The EO calls for fisheries to increase catch levels while maintaining sustainability targets – this is easier said than done. Currently, 85 percent of wild-caught fisheries are fished at, or near, maximum sustainable levels. Deregulation needs to be strategic and specific to achieve both goals. From the researchers’ perspective, changes in regulation might make fisheries more profitable, but increasing wild production may not be feasible.

Using an ecosystem-based approach to manage aquaculture and fisheries

Before the EO, fisheries and aquaculture activities were managed by two separate agencies, NOAA and USDA. Putting both sectors within the remit of NOAA gives the agency the opportunity to adopt an integrated management approach, specifically an ecosystem approach to aquaculture (EAA).

Mussels on the ocean floor with fish swimming above them
If NOAA adopts the EAA model, aquaculture projects could scale up without harming the environment

This model prioritises ecosystem health, community well-being, profitability and overall environmental health when developing aquaculture projects. Managing aquaculture this way is crucial: well-managed and spatially planned fish farms can reduce environmental impacts. Ill-executed developments will degrade the surrounding ecosystem.

Improving public perceptions of aquaculture

Public pushback against new aquaculture projects has been a hallmark of the industry for years. Despite high consumption of imported farmed seafood in the US, many communities remain resistant to local fish and shellfish farms. Industry-led efforts to improve aquaculture’s public image haven’t been hugely successful either.

For the EO to achieve its goals, aquaculture development must include local stakeholders in decision-making. The researchers urged the industry to think of the social “carrying capacity” of communities to minimise objections to new developments. In their view, NOAA is well-equipped to manage these interests when selecting potential sites.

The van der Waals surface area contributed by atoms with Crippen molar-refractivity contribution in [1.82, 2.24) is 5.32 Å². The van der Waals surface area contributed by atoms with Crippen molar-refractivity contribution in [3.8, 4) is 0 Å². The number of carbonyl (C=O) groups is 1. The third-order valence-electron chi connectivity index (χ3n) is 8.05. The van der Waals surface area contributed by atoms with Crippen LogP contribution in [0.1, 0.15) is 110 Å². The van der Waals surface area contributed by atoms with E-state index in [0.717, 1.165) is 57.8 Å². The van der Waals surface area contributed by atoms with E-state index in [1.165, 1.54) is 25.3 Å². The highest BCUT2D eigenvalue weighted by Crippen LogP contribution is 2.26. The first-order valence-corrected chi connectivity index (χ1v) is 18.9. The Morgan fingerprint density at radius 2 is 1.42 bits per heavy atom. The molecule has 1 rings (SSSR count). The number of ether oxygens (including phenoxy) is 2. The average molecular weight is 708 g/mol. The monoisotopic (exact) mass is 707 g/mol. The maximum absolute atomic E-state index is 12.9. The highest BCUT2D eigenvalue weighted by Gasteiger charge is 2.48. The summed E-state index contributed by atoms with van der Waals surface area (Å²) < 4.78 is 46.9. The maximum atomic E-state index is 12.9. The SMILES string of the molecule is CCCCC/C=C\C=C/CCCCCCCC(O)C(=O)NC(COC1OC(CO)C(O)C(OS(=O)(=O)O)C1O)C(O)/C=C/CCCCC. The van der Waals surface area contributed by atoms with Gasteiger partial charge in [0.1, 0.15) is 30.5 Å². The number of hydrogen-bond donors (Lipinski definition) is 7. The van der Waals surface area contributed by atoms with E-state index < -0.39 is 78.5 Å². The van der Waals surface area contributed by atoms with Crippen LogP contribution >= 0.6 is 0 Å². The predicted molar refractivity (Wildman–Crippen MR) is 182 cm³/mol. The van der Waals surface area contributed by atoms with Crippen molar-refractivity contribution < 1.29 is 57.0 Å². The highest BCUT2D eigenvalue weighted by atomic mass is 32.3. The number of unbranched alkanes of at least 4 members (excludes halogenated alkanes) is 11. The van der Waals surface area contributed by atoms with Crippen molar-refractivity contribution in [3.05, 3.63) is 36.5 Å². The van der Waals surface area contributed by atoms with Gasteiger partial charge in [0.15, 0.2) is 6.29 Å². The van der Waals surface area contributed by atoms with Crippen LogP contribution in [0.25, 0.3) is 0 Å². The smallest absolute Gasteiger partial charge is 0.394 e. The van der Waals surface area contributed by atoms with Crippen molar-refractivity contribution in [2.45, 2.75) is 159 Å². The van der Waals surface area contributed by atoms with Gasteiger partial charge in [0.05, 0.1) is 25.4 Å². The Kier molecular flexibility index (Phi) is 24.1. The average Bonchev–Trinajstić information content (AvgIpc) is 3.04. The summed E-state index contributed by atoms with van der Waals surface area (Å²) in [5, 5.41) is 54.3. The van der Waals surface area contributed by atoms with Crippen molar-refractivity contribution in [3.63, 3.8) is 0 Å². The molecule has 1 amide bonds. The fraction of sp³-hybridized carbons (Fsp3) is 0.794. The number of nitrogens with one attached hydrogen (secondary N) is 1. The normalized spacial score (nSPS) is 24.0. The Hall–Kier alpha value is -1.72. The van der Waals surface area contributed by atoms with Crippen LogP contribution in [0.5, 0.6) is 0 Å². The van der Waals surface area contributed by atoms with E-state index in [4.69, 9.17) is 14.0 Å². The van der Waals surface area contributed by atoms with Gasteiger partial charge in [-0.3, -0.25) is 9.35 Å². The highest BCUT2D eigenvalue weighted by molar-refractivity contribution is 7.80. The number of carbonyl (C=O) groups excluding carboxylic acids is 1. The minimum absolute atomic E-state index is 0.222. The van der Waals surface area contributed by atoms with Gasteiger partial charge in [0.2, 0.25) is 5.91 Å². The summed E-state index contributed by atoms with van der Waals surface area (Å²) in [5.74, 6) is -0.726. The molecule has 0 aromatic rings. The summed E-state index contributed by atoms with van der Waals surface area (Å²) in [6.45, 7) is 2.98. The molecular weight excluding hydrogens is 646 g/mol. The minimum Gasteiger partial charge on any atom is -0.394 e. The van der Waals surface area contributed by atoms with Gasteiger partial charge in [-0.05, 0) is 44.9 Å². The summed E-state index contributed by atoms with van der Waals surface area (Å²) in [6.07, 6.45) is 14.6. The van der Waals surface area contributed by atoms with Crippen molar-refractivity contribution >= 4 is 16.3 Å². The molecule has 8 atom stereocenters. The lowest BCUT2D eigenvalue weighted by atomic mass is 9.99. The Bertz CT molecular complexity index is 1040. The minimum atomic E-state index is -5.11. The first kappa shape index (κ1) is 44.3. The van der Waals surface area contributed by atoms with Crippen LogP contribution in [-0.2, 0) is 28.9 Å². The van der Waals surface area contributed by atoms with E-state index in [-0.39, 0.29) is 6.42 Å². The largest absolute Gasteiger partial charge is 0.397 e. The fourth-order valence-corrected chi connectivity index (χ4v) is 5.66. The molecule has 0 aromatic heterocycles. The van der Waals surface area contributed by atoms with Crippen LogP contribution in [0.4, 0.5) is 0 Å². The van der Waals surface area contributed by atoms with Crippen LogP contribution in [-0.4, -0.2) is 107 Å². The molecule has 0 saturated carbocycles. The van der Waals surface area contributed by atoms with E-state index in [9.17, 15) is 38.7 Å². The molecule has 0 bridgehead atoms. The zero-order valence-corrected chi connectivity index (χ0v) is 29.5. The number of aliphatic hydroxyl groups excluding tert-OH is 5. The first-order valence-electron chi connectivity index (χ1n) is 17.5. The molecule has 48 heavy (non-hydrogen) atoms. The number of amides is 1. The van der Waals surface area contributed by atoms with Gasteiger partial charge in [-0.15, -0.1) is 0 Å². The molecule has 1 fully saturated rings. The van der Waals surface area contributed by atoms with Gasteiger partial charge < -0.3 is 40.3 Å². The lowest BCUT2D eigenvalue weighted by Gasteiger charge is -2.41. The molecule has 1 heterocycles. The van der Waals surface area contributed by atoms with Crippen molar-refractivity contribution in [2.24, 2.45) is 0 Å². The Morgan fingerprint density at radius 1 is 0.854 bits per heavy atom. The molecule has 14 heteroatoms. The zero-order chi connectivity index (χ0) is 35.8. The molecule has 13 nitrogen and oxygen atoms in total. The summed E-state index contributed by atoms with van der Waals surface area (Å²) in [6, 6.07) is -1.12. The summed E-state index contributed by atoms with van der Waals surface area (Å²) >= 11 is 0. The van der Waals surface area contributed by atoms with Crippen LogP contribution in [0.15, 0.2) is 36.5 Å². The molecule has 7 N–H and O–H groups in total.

Generating comprehensive aquaculture data

The EO’s clause concerning “suitable reporting” from aquaculture operators is a welcome one. Aquaculture rules vary between states and there aren’t any uniform production standards at the federal level. Federal reporting occurs in five-year census increments – there’s a gap in the national aquaculture data.

Two fish farm technicians standing at the edge of an offshore fish cage
Creating data collection standards for fish farms is a critical step forward for US aquaculture

Creating a reporting mechanism that tracks annual production and on-farm metrics like feed sources, efficiencies, survival rates and environmental indicators would help aquaculture establish a baseline and build towards future success. The researchers believe that strong data collection will build public confidence and allow secondary industries (like processing and insurance) to thrive.

Balancing food nationalism in a global seafood industry

One unanticipated consequence of the Covid-19 pandemic has been an increase in “food nationalism” and a renewed focus on the US seafood deficit. This growing concern could be a stumbling block for the EO and the Seafood Trade Task Force.

The Task Force needs to maintain the support of sustainable aquaculture producers while gaining access to lucrative foreign markets. The aquaculture market is global – protectionism tends to punish consumers and frustrate growth. Despite its status as the top seafood importer, the US is also among the top five seafood exporters. Identifying opportunities in foreign markets drives the industry’s expansion and will make the US food system more resilient going forward.

Read more about this assessment in Marine Policy.